Dawn Reader

Dawn Reader
from Open Door Coffee Co.; Hudson, OH; Oct. 26, 2016

Saturday, August 20, 2016

It's Just Weird ... Falling Out of Love with ...

... sports. I don't really know how it happened--I know only that I didn't will it to happen. But happen it did. And few things have surprised me more.

Those who have known me for a long time know of my quondam passion for sports--for playing, watching, listening, reading about (in the newspapers). One of the great thrills in my life was seeing my name for the first time on the sports page of the Kent-Ravenna Record Courier, which, by the way, often misspelled my name. I was Donny Dyer and Danny Dwyer and other versions. But I didn't care that much. We had an ongoing joke on our Hiram High School basketball team: If you score even one point, you get your name in the paper. A thrill no matter how many numbers follow!

When we moved to Hiram, Ohio, in summer of 1956 (I was about to turn 12), it didn't take long for me to fall in love with the Cleveland Browns. They held their summer training camp at Hiram College, and I saw Jim Brown and Lou Groza and Paul Warfield and many others over the years. I even played ping-pong with RB Ernie Green (and I lost very quickly). I watched them faithfully (obsessively?) until they released QB Bernie Kosar. I lost interest, haven't watched any football games in probably a decade.

In high school I played basketball and baseball. In college I was on the tennis team--and I played tennis afterwards for years at a nearby racket club.

Haven't played tennis in probably twenty years--maybe longer.

It took me a little longer to fall for the Indians. They had a very bad record throughout my youth, and I'd come to Ohio a Yankees fan. But that eventually changed, and I became a big Tribe fan--listening in bed to broadcasts from the West Coast, going to many games--later, watching virtually all of them (often reading something while doing so).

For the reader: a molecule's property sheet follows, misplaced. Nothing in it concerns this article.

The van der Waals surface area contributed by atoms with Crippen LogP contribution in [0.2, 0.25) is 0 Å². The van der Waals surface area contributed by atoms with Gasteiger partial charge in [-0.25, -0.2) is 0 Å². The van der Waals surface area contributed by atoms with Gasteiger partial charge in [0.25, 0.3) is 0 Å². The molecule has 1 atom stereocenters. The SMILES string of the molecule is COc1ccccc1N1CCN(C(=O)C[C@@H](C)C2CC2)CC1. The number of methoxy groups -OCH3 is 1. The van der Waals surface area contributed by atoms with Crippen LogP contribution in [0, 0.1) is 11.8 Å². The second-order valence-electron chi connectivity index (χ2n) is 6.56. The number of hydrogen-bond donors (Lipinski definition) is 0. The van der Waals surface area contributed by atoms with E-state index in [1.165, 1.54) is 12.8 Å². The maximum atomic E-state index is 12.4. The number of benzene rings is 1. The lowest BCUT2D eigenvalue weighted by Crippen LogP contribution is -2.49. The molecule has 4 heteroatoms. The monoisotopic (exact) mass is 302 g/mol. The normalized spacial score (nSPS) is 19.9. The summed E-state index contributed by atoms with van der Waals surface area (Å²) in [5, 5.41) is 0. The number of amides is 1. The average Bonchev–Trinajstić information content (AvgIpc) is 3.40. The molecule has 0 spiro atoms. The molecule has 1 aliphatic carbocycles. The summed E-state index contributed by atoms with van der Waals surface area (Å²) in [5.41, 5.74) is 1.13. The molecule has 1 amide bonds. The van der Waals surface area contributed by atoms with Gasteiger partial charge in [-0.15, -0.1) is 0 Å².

But I haven't watched a Tribe game in five years or so. Or listened. I couldn't name more than a player or two.

The Cavs came along later, too (they were an expansion team), but I was obsessive about them in their near-misses in those years with Mark Price, et al. Price hailed from my hometown of Enid, Okla.; I once saw him in a local grocery store, and we talked amiably about Enid--I was shocked that he was hardly taller than I; I'm 5'8".

I haven't watched a Cavs' game in five or six years. Didn't watch any of the recent playoffs.

I no longer read the sports pages at all.

So what happened?

I don't know. And--please--it's not as if I sit around and sniff about how superior I am. I don't and I'm not. I just really have no interest. I was not even tempted to watch the Cavs' recent Game 7. I'm happy they won--but mostly because that win seemed to make so many others happy.

So, again, what happened?

Again ... I don't know. Some of it probably was due to my cancer diagnosis later in 2004. Suddenly, things got very serious, and I realized that Time and Decline and Death were not just words to apply to other people.

Some, probably, has been due to aging. I couldn't play tennis now if I wanted to (knees, elbow, etc.). Playing catch with my 11-year-old grandson is almost beyond me (that boy throws hard). I know I'm gonna get bonked in the face one of these days!

Mostly, I think, it's just ... falling out of love. Amiably so. A divorce without affect. Without rancor or resentment of any kind.

Our son still loves sports. Our older grandson (11) loves sports, and is very good at baseball and basketball, and is beyond very good in golf. He's already shooting in the 70s--from the regular tees. (Actually, I realize I have seen baseball and basketball games recently--those starring (!!) our grandsons.)

And I'm happy for all who love the games. Loving an activity brings obvious joy to so many people. My own loves have changed, that's all.

Still ... it continues to puzzle the hell out of me ...

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